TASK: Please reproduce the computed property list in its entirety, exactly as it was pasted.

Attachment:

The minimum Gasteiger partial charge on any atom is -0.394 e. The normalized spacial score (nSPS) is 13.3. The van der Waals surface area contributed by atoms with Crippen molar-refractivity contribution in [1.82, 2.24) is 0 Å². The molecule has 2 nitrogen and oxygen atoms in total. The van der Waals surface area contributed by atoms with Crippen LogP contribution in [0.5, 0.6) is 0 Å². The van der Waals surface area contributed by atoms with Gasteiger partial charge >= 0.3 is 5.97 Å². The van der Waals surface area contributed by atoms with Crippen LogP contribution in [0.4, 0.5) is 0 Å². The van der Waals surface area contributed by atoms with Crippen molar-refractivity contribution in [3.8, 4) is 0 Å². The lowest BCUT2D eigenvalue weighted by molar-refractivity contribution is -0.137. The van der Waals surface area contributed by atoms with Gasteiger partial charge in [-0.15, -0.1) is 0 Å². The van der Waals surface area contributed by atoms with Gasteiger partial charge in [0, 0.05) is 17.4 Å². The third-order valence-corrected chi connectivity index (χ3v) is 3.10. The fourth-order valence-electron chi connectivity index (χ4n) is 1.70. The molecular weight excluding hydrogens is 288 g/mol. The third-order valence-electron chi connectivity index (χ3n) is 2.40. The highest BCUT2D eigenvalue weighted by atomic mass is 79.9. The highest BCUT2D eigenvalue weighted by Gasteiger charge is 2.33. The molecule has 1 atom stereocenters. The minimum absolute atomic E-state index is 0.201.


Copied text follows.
The minimum Gasteiger partial charge on any atom is -0.394 e. The normalized spacial score (nSPS) is 13.3. The van der Waals surface area contributed by atoms with Crippen molar-refractivity contribution in [1.82, 2.24) is 0 Å². The molecule has 2 nitrogen and oxygen atoms in total. The van der Waals surface area contributed by atoms with Crippen LogP contribution in [0.5, 0.6) is 0 Å². The van der Waals surface area contributed by atoms with Gasteiger partial charge >= 0.3 is 5.97 Å². The van der Waals surface area contributed by atoms with Crippen LogP contribution in [0.4, 0.5) is 0 Å². The van der Waals surface area contributed by atoms with Crippen molar-refractivity contribution in [3.8, 4) is 0 Å². The lowest BCUT2D eigenvalue weighted by molar-refractivity contribution is -0.137. The van der Waals surface area contributed by atoms with Gasteiger partial charge in [-0.15, -0.1) is 0 Å². The van der Waals surface area contributed by atoms with Gasteiger partial charge in [0, 0.05) is 17.4 Å². The third-order valence-corrected chi connectivity index (χ3v) is 3.10. The fourth-order valence-electron chi connectivity index (χ4n) is 1.70. The molecular weight excluding hydrogens is 288 g/mol. The third-order valence-electron chi connectivity index (χ3n) is 2.40. The highest BCUT2D eigenvalue weighted by atomic mass is 79.9. The highest BCUT2D eigenvalue weighted by Gasteiger charge is 2.33. The molecule has 1 atom stereocenters. The minimum absolute atomic E-state index is 0.201.